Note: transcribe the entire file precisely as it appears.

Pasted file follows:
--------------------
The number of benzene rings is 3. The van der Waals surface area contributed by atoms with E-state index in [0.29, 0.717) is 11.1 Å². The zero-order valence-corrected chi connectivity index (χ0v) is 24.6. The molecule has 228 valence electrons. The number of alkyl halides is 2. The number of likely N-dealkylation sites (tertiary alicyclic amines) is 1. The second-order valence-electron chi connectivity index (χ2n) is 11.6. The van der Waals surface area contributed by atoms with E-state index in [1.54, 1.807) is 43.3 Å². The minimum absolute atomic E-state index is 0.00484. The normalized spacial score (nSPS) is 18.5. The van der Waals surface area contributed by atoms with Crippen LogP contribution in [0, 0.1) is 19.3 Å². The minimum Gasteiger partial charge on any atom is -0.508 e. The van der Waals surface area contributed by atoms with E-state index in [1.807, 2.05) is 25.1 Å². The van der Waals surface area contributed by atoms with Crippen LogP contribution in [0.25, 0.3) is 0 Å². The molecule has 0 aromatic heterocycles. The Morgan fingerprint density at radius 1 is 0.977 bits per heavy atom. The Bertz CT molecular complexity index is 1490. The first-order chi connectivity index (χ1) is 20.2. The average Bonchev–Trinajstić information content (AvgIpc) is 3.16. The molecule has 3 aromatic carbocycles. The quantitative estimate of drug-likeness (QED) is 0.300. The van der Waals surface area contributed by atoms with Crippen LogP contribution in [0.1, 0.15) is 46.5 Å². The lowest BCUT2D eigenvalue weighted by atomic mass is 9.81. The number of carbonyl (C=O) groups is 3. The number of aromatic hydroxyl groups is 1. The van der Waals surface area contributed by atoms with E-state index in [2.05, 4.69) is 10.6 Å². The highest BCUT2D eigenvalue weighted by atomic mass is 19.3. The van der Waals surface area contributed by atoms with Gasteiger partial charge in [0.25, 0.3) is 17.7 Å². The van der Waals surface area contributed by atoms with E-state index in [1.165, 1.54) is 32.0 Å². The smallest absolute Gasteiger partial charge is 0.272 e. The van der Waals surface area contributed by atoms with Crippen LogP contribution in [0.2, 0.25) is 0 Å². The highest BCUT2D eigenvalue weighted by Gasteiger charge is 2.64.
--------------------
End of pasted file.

The number of benzene rings is 3. The van der Waals surface area contributed by atoms with E-state index in [0.29, 0.717) is 11.1 Å². The zero-order valence-corrected chi connectivity index (χ0v) is 24.6. The molecule has 228 valence electrons. The number of alkyl halides is 2. The number of likely N-dealkylation sites (tertiary alicyclic amines) is 1. The second-order valence-electron chi connectivity index (χ2n) is 11.6. The van der Waals surface area contributed by atoms with E-state index in [1.54, 1.807) is 43.3 Å². The minimum absolute atomic E-state index is 0.00484. The normalized spacial score (nSPS) is 18.5. The van der Waals surface area contributed by atoms with Crippen LogP contribution in [0, 0.1) is 19.3 Å². The minimum Gasteiger partial charge on any atom is -0.508 e. The van der Waals surface area contributed by atoms with E-state index in [1.807, 2.05) is 25.1 Å². The van der Waals surface area contributed by atoms with Crippen LogP contribution in [0.25, 0.3) is 0 Å². The molecule has 0 aromatic heterocycles. The Morgan fingerprint density at radius 1 is 0.977 bits per heavy atom. The Bertz CT molecular complexity index is 1490. The first-order chi connectivity index (χ1) is 20.2. The average Bonchev–Trinajstić information content (AvgIpc) is 3.16. The molecule has 3 aromatic carbocycles. The quantitative estimate of drug-likeness (QED) is 0.300. The van der Waals surface area contributed by atoms with Crippen LogP contribution in [0.1, 0.15) is 46.5 Å². The lowest BCUT2D eigenvalue weighted by atomic mass is 9.81. The number of carbonyl (C=O) groups is 3. The number of aromatic hydroxyl groups is 1. The van der Waals surface area contributed by atoms with E-state index in [2.05, 4.69) is 10.6 Å². The highest BCUT2D eigenvalue weighted by atomic mass is 19.3. The van der Waals surface area contributed by atoms with Gasteiger partial charge in [0.25, 0.3) is 17.7 Å². The van der Waals surface area contributed by atoms with E-state index in [1.165, 1.54) is 32.0 Å². The smallest absolute Gasteiger partial charge is 0.272 e. The van der Waals surface area contributed by atoms with Crippen LogP contribution in [0.2, 0.25) is 0 Å². The highest BCUT2D eigenvalue weighted by Gasteiger charge is 2.64.